Dixon, Ind., 437 N.E.2d at 1321. Of course our test to determine the necessity of a hearing on the question of a defendant's self-representation is that the request for self-representation must be clear, unequivocable and timely made. Russell v. State, (1978) 270 Ind. 55, 383 N.E.2d 309. Inasmuch as this Court considered Appellant's pre-trial requests to represent himself but nonetheless upheld his conviction, we found that Appellant's pre-trial requests were not "clear and unequivocable" and therefore did not require any pre-trial hearings. Moreover, we note that although Appellant's self-representation request made on the morning of trial may have been clearly and unequivocably made, it was untimely. This issue was decided on the merits in Appellant's direct appeal. An issue decided on direct appeal is not reviewable in a post-conviction relief proceeding. Richardson v. State, (1982) Ind., 439 N.E.2d 610, reh. denied; Adams v. State, (1982) Ind., 430 N.E.2d 771. We find no error.
Appellant next alleges that the trial court erred by finding that his 1976 theft conviction was a felony for habitual criminal purposes. This exact issue was considered and decided by us as Issue VI on Appellant's direct appeal and therefore is not reviewable in this post-conviction relief proceeding. Richardson, supra; Adams, supra.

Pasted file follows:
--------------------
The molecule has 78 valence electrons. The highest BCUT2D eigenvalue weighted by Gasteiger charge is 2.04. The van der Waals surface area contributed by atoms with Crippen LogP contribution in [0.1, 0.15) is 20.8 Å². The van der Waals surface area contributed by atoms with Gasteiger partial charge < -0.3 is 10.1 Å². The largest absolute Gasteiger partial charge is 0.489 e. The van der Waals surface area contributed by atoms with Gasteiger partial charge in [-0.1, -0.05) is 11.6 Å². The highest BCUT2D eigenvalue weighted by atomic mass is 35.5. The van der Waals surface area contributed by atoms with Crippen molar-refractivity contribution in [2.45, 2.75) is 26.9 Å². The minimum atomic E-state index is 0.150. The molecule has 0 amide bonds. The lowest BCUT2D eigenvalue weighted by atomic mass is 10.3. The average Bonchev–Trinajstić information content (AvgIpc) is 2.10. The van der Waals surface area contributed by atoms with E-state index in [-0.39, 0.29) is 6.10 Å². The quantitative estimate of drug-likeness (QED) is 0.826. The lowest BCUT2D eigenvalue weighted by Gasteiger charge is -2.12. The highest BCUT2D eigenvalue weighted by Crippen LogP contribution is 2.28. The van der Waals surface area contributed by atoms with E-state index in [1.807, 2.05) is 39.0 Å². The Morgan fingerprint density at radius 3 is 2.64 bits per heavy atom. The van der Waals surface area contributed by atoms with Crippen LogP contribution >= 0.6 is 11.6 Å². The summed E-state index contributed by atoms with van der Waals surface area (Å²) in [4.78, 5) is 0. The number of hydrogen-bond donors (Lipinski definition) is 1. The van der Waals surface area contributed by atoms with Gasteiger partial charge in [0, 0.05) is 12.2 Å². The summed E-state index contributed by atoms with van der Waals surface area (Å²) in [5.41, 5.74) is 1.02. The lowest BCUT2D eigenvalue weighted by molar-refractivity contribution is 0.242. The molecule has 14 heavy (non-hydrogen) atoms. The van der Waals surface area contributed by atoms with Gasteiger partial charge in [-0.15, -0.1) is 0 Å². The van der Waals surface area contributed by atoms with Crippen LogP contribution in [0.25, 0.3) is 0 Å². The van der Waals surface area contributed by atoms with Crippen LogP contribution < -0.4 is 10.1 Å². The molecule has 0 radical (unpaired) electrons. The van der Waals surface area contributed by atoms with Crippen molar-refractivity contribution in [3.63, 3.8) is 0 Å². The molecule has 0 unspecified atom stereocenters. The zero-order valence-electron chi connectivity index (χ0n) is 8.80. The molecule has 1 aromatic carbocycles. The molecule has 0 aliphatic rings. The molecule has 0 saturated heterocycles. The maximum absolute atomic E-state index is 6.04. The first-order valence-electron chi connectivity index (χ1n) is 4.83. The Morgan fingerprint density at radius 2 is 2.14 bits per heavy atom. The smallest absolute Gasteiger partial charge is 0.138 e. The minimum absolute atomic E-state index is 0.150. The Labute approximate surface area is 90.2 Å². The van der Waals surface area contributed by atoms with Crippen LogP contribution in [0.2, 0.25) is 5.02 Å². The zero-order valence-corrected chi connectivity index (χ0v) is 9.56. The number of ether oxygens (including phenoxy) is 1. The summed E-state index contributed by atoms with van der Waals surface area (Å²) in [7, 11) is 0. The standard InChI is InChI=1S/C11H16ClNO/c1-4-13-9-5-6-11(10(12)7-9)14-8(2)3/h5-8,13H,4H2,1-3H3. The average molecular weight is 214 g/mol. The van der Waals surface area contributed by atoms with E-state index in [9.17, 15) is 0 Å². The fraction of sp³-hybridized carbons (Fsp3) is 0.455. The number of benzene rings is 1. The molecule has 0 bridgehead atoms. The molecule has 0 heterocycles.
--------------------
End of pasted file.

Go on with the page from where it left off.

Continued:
Appellant's third alleged error is that an improper mandatory instruction was given by the trial court during the habitual offender phase of his trial. The instruction complained about was as follows:
"The elements of the habitual criminal statute are as follows:
(1) The defendant has accumulated two prior unrelated felony convictions,
(2) The defendant was convicted and sentenced for a felony which he committed after sentencing for a prior unrelated felony conviction.
If the State has failed to prove each of the allegations of the charge beyond a reasonable doubt, you must find the defendant not guilty.
If the State has proven each of the allegations of the charge beyond a reasonable doubt, you must find the defendant guilty of being an habitual offender."
Appellant concedes that no objection was made to this instruction at trial and that this issue was not presented to us on direct appeal. The issue therefore was waived. Morris v. State, (1984) Ind., 466 N.E.2d 13; Kimble v. State, (1983) Ind., 451 N.E.2d 302. We do note, however, that this Court approved a similar instruction utilizing the imperative word "should" since that instruction, like this one using the imperative "must", was phrased in alternatives which did not bind the jury to one course of action. Maisonet v. State, (1983) Ind., 448 N.E.2d 1052, 1056. We find no error.